A government minister has said Conservative MPs who signed a rebellious letter over Europe are “thick” – and believes several were doing it to get back at Prime Minister David Cameron for legalising equal marriage.
The comments suggest the Tory rift on equal marriage has not yet fully healed. 128 Conservative MPs voted against the Marriage (Same Sex Couples) Act as part of its third reading last year – only 117 Conservative MPs voted in favour.
The unnamed minister told the London Evening Standard: “A number of the 90 are the ‘outers’ who want the UK to leave the EU no matter what. Others are hoping they will be able to push the Prime Minister into a tougher position.
“But there are also the thick, who won’t have grasped exactly what it was they were signing or will have been told by colleagues the letter was something other than it was. It’s fair to say that it might also have been used as a surrogate for some who were still upset over same-sex marriage.”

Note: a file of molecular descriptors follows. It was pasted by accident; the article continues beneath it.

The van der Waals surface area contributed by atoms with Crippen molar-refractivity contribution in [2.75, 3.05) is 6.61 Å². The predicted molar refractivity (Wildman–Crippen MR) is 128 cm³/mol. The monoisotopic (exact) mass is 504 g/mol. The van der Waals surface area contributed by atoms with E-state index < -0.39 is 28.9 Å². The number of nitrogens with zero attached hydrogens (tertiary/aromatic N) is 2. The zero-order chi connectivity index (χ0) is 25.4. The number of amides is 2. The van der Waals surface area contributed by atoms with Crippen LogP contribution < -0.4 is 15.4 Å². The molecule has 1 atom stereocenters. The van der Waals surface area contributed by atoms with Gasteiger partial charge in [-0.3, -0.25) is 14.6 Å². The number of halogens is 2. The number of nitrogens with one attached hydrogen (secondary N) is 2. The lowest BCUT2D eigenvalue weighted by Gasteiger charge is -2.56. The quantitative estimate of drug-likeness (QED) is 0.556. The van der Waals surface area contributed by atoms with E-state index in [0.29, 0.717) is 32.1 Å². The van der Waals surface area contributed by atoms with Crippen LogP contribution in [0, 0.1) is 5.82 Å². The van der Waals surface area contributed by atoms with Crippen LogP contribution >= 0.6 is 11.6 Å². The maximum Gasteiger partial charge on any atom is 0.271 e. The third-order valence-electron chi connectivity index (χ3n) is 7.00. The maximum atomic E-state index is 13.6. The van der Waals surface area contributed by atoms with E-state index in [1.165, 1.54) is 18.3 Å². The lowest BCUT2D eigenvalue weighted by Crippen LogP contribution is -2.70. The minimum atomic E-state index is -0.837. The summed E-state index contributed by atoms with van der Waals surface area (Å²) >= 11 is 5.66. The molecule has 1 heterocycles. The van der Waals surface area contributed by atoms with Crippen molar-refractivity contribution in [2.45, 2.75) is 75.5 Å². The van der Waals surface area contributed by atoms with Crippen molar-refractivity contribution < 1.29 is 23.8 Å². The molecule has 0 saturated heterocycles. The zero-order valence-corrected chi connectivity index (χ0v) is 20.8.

In response, Conservative MP Peter Bone said: “The idea that MPs signed without knowing what it was is ridiculous. When you sign a letter that is going to the Prime Minister you obviously make sure you know what it is. It’s not just the right of the party that are behind this.”
Mr Bone, MP for Wellingborough in Northamptonshire, was a key critic of David Cameron’s decision to legalise equal marriage for England and Wales. He suggested last March that the Church of England should respond to the pending arrival of equal marriage by saying, “marriage is between a man and a woman so this is completely nuts”.
With equal marriage now law, Mr Bone told PinkNews.co.uk that there was “no point in trying to change it now”.
He conceded “we didn’t win” and that equal marriage opponents would instead be waiting to see what happens when the first same-sex weddings take place in March.
When the Queen gave Royal Assent to the Marriage (Same Sex Couples) Act, David Cameron wrote for PinkNews.co.uk. In his article he said: “I am proud that we have made same-sex marriage happen. I am delighted that the love two people have for each other – and the commitment they want to make – can now be recognised as equal. I have backed this reform because I believe in commitment, responsibility and family. I don’t want to see people’s love divided by law.